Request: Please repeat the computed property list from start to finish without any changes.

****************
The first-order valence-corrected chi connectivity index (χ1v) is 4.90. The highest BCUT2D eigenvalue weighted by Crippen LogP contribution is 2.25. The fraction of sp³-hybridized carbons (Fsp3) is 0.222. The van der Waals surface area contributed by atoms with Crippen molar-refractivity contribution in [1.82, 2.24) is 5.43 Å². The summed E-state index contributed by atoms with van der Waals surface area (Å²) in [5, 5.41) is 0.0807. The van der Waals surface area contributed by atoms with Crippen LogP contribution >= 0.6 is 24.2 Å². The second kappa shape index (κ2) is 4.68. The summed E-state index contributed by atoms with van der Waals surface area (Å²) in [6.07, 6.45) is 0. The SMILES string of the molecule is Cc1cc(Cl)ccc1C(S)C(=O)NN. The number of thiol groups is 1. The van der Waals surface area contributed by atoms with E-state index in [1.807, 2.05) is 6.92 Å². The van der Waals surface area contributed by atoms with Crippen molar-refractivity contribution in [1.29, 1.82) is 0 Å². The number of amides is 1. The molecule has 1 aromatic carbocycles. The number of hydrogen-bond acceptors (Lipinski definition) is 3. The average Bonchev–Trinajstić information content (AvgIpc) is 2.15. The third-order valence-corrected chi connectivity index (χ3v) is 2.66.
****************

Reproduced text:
The first-order valence-corrected chi connectivity index (χ1v) is 4.90. The highest BCUT2D eigenvalue weighted by Crippen LogP contribution is 2.25. The fraction of sp³-hybridized carbons (Fsp3) is 0.222. The van der Waals surface area contributed by atoms with Crippen molar-refractivity contribution in [1.82, 2.24) is 5.43 Å². The summed E-state index contributed by atoms with van der Waals surface area (Å²) in [5, 5.41) is 0.0807. The van der Waals surface area contributed by atoms with Crippen LogP contribution >= 0.6 is 24.2 Å². The second kappa shape index (κ2) is 4.68. The summed E-state index contributed by atoms with van der Waals surface area (Å²) in [6.07, 6.45) is 0. The SMILES string of the molecule is Cc1cc(Cl)ccc1C(S)C(=O)NN. The number of thiol groups is 1. The van der Waals surface area contributed by atoms with E-state index in [1.807, 2.05) is 6.92 Å². The van der Waals surface area contributed by atoms with Crippen molar-refractivity contribution in [1.29, 1.82) is 0 Å². The number of amides is 1. The molecule has 1 aromatic carbocycles. The number of hydrogen-bond acceptors (Lipinski definition) is 3. The average Bonchev–Trinajstić information content (AvgIpc) is 2.15. The third-order valence-corrected chi connectivity index (χ3v) is 2.66.